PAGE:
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K. Brian Kelley - Databases, Infrastructure, and Security

IT Security, MySQL, Perl, SQL Server, and Windows technologies.

Archives: July 2011

Bad Admins: Non-Production Servers

This is part of a series of tips on how bad/rogue admins can get access to the data in your SQL Servers.

We all know we shouldn't do it: don't put production data in non-production. The main reason is because we don't treat non-production like production. If we did, we'd… Read more

Bad Admins: Taking Advantage of Maintenance Periods

This is part of a series of tips on how bad/rogue admins can get access to the data in your SQL Servers.

Sooner or later a SQL Server is going to need maintenance. This could simply be automatic patching for security vulnerabilities. Now I realize that there are some environments… Read more

Bad Admins: Stealing the SQL Server Service Account

This is part of a series of tips on how bad/rogue admins can get access to the data in your SQL Servers.

The service account for SQL Server is a member of the sysadmin role. This is required. And one would think that if you follow all the best practices… Read more

Gaining Speaker Experience Credentials, Part II

In a previous post I gave suggestions on how to get speaking credentials for consideration at a larger event, such as the PASS Summit. I focused mainly on SQL Server specific opportunities, but there are others.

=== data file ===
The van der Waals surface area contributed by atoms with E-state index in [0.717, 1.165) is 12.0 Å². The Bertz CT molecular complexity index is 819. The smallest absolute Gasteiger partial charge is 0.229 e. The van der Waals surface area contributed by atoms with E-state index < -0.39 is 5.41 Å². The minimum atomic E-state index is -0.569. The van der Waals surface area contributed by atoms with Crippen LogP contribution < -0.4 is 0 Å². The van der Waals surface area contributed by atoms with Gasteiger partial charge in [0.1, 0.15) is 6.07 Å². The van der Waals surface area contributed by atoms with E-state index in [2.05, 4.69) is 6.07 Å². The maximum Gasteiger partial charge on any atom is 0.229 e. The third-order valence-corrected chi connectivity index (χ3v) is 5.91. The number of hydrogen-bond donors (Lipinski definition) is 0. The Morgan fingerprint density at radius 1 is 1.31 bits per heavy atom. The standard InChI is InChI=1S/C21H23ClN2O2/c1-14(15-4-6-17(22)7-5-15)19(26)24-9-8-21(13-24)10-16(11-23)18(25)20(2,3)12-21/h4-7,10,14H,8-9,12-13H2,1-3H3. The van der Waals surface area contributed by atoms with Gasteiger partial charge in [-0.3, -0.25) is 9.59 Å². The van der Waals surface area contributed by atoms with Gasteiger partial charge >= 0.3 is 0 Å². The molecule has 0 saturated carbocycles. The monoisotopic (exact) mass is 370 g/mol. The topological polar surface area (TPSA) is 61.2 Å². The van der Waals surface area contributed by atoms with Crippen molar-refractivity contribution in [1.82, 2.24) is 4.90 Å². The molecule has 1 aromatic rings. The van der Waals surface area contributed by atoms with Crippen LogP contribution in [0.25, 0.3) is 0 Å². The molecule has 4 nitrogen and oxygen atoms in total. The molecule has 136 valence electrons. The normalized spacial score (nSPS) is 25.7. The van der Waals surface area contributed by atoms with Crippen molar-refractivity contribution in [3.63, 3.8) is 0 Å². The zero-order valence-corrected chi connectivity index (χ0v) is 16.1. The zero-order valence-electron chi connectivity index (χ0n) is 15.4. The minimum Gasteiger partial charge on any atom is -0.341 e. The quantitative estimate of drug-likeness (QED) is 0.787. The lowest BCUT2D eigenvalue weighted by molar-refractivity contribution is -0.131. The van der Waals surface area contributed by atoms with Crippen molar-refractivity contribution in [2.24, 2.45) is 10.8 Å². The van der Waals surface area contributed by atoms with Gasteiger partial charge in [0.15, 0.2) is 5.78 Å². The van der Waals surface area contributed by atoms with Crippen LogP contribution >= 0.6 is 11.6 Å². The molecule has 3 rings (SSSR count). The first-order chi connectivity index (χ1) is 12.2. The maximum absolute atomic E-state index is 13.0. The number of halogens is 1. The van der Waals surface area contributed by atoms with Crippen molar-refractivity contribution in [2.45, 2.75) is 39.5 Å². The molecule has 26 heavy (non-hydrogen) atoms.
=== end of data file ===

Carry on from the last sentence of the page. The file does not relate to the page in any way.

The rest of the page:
Other Technical User Groups

This was suggested by Grant Fritchey (blog | twitter Read more

Bad Admins: Pocketing Backups

This is part of a series of tips on how bad/rogue admins can get access to the data in your SQL Servers.

I have seen organizations put a lot of attention and focus on the database servers themselves. This is true whether we're talking SQL Server or another product. This… Read more

Bad Admins: Stealing An Account

Yesterday I posted about manipulating group membership to get access to a SQL Server. Today comes attack vector #2: stealing an account. And when I mean stealing an account, it could be any account. It doesn't have to be a DBA's account. For instance, if I know a particular end user… Read more

Bad Admins: Attacking via Group Membership

This is a series of blog posts about how administrators can gain access to SQL Server, even if you try to impede them. This was inspired by a conversation with Brent Ozar (twitter | blog) about Argenis Fernandez's (twitter | blog) post about getting in as… Read more